Galápagos Islands – Bartolomé & South Plaza

Sunday June 7, 2009

We departed the catamaran particularly early for our trek to the top of Bartolomé. This small island’s scenic vistas are the Galápagos’ most iconic. We got a 6am start to avoid the groups from the two other vessels anchored offshore. Again we were grateful for Daniel, our fabulous naturalist, and his meticulous planning, which gave us our own private time atop the picturesque hills and enabled us to catch the sunrise over the gorgeous scenery.

The cloudless, early-morning sky allowed for sun-drenched 180° views of the Galápagos’ most photographed landscape. The green vegetation along the central isthmus was an eye-popping contrast against the glowing crimson hills. On the north side of the isthmus was a small, curved beach, punctuated by the commanding Pinnacle Rock. There was also a large crater to the right of this cove – an underwater, volcanic ring whose rocky rim was visible from just below the surface of the translucent water.

After breakfast we took the pangas to a reef on the far side of Pinnacle Rock for some amazing snorkeling. We spent a couple of hours slowly making our way along the reef, around Pinnacle Rock, and back to the beach. It was a pristine area for snorkeling; the water was crystal clear and was full of interesting rock formations and colorful underwater life. We saw many large schools of fish, different sponges and urchins, a pair of eels, a stingray, two types of starfish, and a playful adult sea lion.

After our undersea adventure, we returned aboard for a midday sail. We sailed for a few hours today in the hot sunshine toward South Plaza Island. This was the first time we had any downtime during the daytime hours. We lounged in the chairs on the upper, solarium deck and soaked up the warm, equatorial sunrays. Shortly after departing Bartolomé we were greeted by a handful of unexpected visitors – male and female magnificent frigate birds. As we were not visiting one of the few frigate nesting sites, this was a fortunate opportunity for Stephan to get close to his highly sought-after feathered friends. They perched clumsily on the rails and top of the boat, occasionally attempting a landing on the ship’s antennae, only to be flung off brusquely in the sea breeze. The frigates escorted us all the way to South Plaza Island, where we anchored in a narrow channel between rocky coastlines dotted with sea lions and water birds.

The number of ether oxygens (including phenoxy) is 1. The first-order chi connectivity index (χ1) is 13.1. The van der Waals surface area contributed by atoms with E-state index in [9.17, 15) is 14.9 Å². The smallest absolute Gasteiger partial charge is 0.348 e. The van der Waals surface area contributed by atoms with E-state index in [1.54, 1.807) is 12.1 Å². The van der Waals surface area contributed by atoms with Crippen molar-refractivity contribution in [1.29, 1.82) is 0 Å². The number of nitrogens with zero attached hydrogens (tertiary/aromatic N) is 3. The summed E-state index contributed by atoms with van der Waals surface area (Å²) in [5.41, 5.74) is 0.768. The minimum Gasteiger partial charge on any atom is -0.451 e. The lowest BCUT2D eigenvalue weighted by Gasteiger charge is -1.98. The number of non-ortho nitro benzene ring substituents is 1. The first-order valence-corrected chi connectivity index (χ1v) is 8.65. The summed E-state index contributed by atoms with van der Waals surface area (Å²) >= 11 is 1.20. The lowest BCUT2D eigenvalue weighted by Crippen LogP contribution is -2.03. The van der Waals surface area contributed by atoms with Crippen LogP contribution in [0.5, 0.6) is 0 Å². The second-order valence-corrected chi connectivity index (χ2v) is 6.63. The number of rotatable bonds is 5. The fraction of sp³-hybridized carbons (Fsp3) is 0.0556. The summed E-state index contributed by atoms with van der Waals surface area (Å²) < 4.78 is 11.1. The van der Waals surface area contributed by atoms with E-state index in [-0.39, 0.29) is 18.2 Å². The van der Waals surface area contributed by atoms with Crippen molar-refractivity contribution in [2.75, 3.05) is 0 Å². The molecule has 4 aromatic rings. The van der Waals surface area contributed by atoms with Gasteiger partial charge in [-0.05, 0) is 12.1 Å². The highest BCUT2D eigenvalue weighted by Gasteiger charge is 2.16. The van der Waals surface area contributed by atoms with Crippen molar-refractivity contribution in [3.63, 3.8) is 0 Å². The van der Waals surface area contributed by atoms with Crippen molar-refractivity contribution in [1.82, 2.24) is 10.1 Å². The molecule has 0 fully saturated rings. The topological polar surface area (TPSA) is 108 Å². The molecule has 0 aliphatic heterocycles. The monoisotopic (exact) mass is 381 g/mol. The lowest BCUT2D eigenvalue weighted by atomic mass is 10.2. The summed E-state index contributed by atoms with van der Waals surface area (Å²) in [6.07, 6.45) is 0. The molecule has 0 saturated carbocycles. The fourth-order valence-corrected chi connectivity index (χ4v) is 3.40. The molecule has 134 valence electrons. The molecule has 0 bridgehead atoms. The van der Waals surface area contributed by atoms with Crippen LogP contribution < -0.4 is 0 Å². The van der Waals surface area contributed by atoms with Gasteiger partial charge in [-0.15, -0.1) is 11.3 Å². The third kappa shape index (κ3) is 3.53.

South Plaza is a very small island, and we walked the perimeter in only a couple of hours. We began on rocks along the sea level that were covered in large, prickly pear cacti, land iguanas, and sea lions. The rocks were glossy white and gray, and looked as if they had been carefully tumbled and polished. We crossed over a desiccated lava river and continued across similar terrain. As we made our way to the opposite side of the island, the landscape transformed to tall, rocky cliffs that dropped off to the ocean below. Along the cliffs we saw swallow-tailed gulls, boobies, and red-billed tropic birds. We also saw male sea lion “bachelor areas” atop the high cliffs, where each night they fight to determine who sleeps on the most premium rock.

After our excursion, we boarded the ship for our final night of sailing – 4 hours back to San Cristóbal, where we started this amazing adventure. Rodrigo, William, Daniel and the rest of the crew and captain met us with farewell cocktails, a tasty coconut rum treat. Following a wonderful dinner, we set sail, enjoying the peaceful ride on the outer deck’s lounge chairs beneath a dazzling, orange moon. We sipped beers in the moonlight and chatted with our German friends until we pulled into the harbor at San Cristóbal, the town’s gold lights shimmering in the clear night sky. Although we had returned to our starting point, the island where we began our 1200 nautical mile journey through paradise only 7 days prior, I believe we each left a piece of our hearts in the unspoiled archipelago.


I think we were truly amazed that, in a world overwhelmed with man-made development, there still remains one tiny, tranquil corner of our planet with such pristine and untouched splendor. If Heaven exists, it is in the Galápagos.